Wildlife is an asset to any community and it’s important that those encouraging it to thrive are valued so that they might continue to do so. Many businesses benefit from a community that is rich in wildlife with visitors spending their hard earned cash to experience nature first hand. Property values will reflect their location and local jobs may be created on the back of nature, despite no direct investment in its upkeep.

I can’t help thinking that we waste too much energy disagreeing about language. In a world where costs are high and returns low we, as conservationists and farmers, must have a three-way conversation with the general public so that we may shape our language to better understand one another.

Meanwhile at Rosewood we still struggle to define ourselves - on Facebook we are categorised as an Environmental conservation organisation while Google has us down as a Butchers and Bing has us as a Farmshop. None of the three categories are incorrect, but neither do they give the right impression of who we are or what we do. Farmers is the most accurate term, but at the same time it is the least informative. How do you describe Rosewood to your friends?

By Rosewood Farm, Mar 19 2017 04:14PM

The release of the book Dead Zone, Where the Wild Things Were by Philip Lymbery, of Compassion in World Farming, this week reminds us that what we eat, three times every day, has a direct impact upon the variety of wild plants and animals that survive beside us in our countryside. Here at Rosewood Farm we are mindful to ensure that how we farm not only eliminates harm to other species around the world, but actively restores and enhances the biodiversity of our local landscape. Like all great culinary delights, this doesn't happen by accident, and is the result of carefully following and refining the recipe. Here's how it's done;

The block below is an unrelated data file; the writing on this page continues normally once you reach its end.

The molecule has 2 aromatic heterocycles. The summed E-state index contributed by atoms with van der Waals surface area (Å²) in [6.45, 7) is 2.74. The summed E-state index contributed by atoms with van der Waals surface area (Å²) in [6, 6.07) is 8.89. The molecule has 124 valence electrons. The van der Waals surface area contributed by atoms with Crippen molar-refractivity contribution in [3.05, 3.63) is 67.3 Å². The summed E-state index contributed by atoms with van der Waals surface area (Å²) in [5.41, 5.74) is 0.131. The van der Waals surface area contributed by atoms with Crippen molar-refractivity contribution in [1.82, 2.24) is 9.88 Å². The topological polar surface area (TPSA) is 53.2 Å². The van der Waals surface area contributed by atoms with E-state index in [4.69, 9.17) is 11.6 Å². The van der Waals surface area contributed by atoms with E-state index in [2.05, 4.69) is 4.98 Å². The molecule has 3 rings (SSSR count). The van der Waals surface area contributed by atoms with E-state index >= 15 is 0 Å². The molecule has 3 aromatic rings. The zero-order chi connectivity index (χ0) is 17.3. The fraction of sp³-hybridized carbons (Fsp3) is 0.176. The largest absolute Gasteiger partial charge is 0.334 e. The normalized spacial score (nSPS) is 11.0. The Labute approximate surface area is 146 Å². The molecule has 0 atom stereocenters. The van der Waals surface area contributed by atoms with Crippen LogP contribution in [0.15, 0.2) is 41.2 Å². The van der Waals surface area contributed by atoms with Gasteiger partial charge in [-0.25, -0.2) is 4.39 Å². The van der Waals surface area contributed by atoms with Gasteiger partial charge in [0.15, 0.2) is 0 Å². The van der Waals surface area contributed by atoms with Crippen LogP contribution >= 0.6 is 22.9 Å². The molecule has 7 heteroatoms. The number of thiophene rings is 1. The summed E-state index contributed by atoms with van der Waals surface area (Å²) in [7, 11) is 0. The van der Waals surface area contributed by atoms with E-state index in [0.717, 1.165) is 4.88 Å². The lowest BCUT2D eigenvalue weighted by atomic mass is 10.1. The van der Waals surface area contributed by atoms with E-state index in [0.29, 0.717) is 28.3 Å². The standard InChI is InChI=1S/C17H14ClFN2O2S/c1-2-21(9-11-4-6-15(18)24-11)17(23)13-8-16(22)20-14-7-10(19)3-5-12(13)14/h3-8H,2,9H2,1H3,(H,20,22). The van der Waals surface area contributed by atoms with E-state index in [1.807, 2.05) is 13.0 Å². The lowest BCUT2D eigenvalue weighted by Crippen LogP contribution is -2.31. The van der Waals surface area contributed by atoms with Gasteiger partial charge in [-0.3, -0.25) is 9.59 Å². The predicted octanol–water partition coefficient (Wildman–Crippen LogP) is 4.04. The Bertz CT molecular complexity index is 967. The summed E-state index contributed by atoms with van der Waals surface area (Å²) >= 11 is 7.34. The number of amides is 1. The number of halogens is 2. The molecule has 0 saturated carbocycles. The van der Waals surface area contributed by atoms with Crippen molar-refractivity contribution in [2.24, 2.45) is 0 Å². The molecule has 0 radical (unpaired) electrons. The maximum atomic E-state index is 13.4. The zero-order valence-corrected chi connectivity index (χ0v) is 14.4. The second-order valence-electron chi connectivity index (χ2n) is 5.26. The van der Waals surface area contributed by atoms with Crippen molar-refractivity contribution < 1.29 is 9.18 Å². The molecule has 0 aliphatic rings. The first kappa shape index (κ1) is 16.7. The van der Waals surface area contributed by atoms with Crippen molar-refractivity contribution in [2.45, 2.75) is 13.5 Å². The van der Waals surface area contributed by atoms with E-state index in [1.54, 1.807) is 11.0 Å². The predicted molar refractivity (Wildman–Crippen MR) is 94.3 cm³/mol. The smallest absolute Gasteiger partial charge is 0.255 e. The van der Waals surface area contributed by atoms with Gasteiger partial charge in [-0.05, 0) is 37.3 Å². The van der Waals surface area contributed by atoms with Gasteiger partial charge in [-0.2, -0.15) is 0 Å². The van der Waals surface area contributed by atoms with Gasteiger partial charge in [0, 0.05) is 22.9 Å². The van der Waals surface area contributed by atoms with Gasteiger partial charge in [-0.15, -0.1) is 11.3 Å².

Biodiversity is a dish best served warm, or cold, depending upon where in the world (and the season) that it is being prepared, but most important of all it must never be reheated! The best biodiversity is a deeply satisfying, healthy and sustaining meal.